Sunday, December 21, 2014
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- ESF Students Awarded REU
- EPA Funding for Wetlands Work Benefits ESF Program
- $3M Grant Supports Bioenergy Development
- ESF Named to President’s Community Service Honor Roll
- ESF’s Landscape Architecture Program Nationally Ranked
Accolades, Advice Mark ESF Convocation
Students celebrate success with families and friends
ESF celebrated the success of its latest group of graduates May 10 in a Convocation ceremony marked by accolades earned over the last few years and advice for the years to come.
College President Quentin Wheeler, presiding over his first Convocation since taking office in January, said the graduates were leaving a unique institution that has given the students an opportunity to affect the future.
"It's not too late to rewrite how the story ends. We must settle for nothing less than a sustainable future," he said. "The greatest contributions of ESF are still ahead. ESF was doing sustainability before sustainability was cool. The world's greatest problems have aligned with ESF's strengths."
Henry Lickers, a biologist and longtime director of the Mohawk Council of Akwesasne Department of the Environment, received an Honorary Doctor of Science degree in recognition of his contributions to building cross-cultural partnerships for environmental sustainability.
"Your dedication to your field reflects the mission of the State University of New York in general and the College of Environmental Science and Forestry in particular," said Provost Bruce Bongarten in bestowing the honor. "You embody the spirit of SUNY-ESF and serve as a role model and inspiration to our students, faculty and staff."
In addressing the Class of 2014, Lickers advised the graduates to always think of themselves, their families, their nation and the world.
"Take care of yourself, that's the only way you can fulfill your responsibility to the world," he said.
If the graduates care for their families, those families will offer their support in return, he said, taking a moment to recognize Bev, his wife of 44 years, and his three children.
Lickers told the graduates that when he was a student, he told his grandfather that he was fearful of losing his Indian self as he charted predator-prey relationships as part of his studies of science. His grandfather assured him that the numbers that danced across the page in the scientific charts were showing him how the world works while the song of the drum drove his spirit to understand how to live in the world. "He said, 'You're not losing your ability to be Native, you're gaining a new tool,'" Lickers said.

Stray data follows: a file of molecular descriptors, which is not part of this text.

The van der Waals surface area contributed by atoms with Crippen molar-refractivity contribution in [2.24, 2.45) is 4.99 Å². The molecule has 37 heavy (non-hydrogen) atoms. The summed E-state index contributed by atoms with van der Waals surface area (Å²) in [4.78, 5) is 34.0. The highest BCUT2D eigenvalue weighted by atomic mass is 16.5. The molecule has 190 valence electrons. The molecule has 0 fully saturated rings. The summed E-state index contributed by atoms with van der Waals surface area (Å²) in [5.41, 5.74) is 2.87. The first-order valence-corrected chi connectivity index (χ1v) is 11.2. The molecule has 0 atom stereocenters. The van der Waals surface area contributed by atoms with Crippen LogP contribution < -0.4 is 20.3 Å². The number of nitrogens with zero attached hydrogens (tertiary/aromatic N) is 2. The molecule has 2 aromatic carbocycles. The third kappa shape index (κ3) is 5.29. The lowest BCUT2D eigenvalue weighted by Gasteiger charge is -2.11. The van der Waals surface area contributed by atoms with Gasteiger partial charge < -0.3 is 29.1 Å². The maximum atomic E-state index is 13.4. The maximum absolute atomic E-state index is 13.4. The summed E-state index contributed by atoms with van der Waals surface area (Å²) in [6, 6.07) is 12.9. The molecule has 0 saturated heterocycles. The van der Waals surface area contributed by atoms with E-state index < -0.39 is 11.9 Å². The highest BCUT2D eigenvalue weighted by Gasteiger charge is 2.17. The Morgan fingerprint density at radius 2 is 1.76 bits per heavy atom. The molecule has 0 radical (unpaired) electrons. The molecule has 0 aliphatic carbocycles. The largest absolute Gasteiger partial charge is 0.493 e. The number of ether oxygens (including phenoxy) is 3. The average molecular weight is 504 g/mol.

The graduates also heard some advice from one of their own, class marshal and speaker Maureen Bishop, who graduated with a B.S. in environmental science. She took her classmates on what she called a journey of reflection, asking them to remember where they were and what they were thinking four or five years ago and to then tune out the distractions and celebrate where they were at that moment. "Take time to give yourself some credit," Bishop said. "You have worked too hard not to celebrate what you have achieved."
Then she invited them to look at the future and to pursue their passions rather than wait for things to happen to them. "Don't stress that the journey is different than you think it will be," she said, adding, "I hope your future involves running toward (your passion) and not from it."
"My dear friends," she concluded, "we did it and I cannot wait to see what we do next."
The ceremony also included the presentation of the senior class gift by class Chair Joseph Piazza. The gift was a Power Tower station, used for recharging personal electronic devices, to be installed in Moon Library.Office of Communications
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